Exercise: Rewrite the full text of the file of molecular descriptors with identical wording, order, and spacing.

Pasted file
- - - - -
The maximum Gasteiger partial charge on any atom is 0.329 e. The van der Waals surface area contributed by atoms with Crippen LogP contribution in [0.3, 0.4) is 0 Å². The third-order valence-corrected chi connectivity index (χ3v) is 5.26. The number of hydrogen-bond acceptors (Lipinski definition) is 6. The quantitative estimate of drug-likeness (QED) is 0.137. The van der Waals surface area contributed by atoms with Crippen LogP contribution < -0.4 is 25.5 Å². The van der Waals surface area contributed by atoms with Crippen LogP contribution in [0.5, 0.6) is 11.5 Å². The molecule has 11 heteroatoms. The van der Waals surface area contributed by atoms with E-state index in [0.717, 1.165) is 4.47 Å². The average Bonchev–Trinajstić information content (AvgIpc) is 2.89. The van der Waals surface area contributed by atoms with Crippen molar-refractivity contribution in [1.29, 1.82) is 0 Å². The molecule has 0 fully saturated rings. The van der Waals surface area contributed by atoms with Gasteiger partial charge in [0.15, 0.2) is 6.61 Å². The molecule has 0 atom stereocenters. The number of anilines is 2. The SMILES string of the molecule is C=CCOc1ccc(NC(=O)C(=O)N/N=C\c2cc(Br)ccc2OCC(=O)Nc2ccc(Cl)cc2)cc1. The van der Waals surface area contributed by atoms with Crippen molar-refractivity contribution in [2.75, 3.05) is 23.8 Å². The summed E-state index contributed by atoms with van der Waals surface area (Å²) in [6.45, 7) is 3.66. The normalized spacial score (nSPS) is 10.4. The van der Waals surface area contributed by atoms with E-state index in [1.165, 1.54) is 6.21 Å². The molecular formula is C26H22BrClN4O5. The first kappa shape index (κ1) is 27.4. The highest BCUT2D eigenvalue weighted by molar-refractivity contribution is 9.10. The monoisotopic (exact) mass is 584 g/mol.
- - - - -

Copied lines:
The maximum Gasteiger partial charge on any atom is 0.329 e. The van der Waals surface area contributed by atoms with Crippen LogP contribution in [0.3, 0.4) is 0 Å². The third-order valence-corrected chi connectivity index (χ3v) is 5.26. The number of hydrogen-bond acceptors (Lipinski definition) is 6. The quantitative estimate of drug-likeness (QED) is 0.137. The van der Waals surface area contributed by atoms with Crippen LogP contribution < -0.4 is 25.5 Å². The van der Waals surface area contributed by atoms with Crippen LogP contribution in [0.5, 0.6) is 11.5 Å². The molecule has 11 heteroatoms. The van der Waals surface area contributed by atoms with E-state index in [0.717, 1.165) is 4.47 Å². The average Bonchev–Trinajstić information content (AvgIpc) is 2.89. The van der Waals surface area contributed by atoms with Crippen molar-refractivity contribution in [1.29, 1.82) is 0 Å². The molecule has 0 fully saturated rings. The van der Waals surface area contributed by atoms with Gasteiger partial charge in [0.15, 0.2) is 6.61 Å². The molecule has 0 atom stereocenters. The number of anilines is 2. The SMILES string of the molecule is C=CCOc1ccc(NC(=O)C(=O)N/N=C\c2cc(Br)ccc2OCC(=O)Nc2ccc(Cl)cc2)cc1. The van der Waals surface area contributed by atoms with Crippen molar-refractivity contribution in [2.75, 3.05) is 23.8 Å². The summed E-state index contributed by atoms with van der Waals surface area (Å²) in [6.45, 7) is 3.66. The normalized spacial score (nSPS) is 10.4. The van der Waals surface area contributed by atoms with E-state index in [1.165, 1.54) is 6.21 Å². The molecular formula is C26H22BrClN4O5. The first kappa shape index (κ1) is 27.4. The highest BCUT2D eigenvalue weighted by molar-refractivity contribution is 9.10. The monoisotopic (exact) mass is 584 g/mol.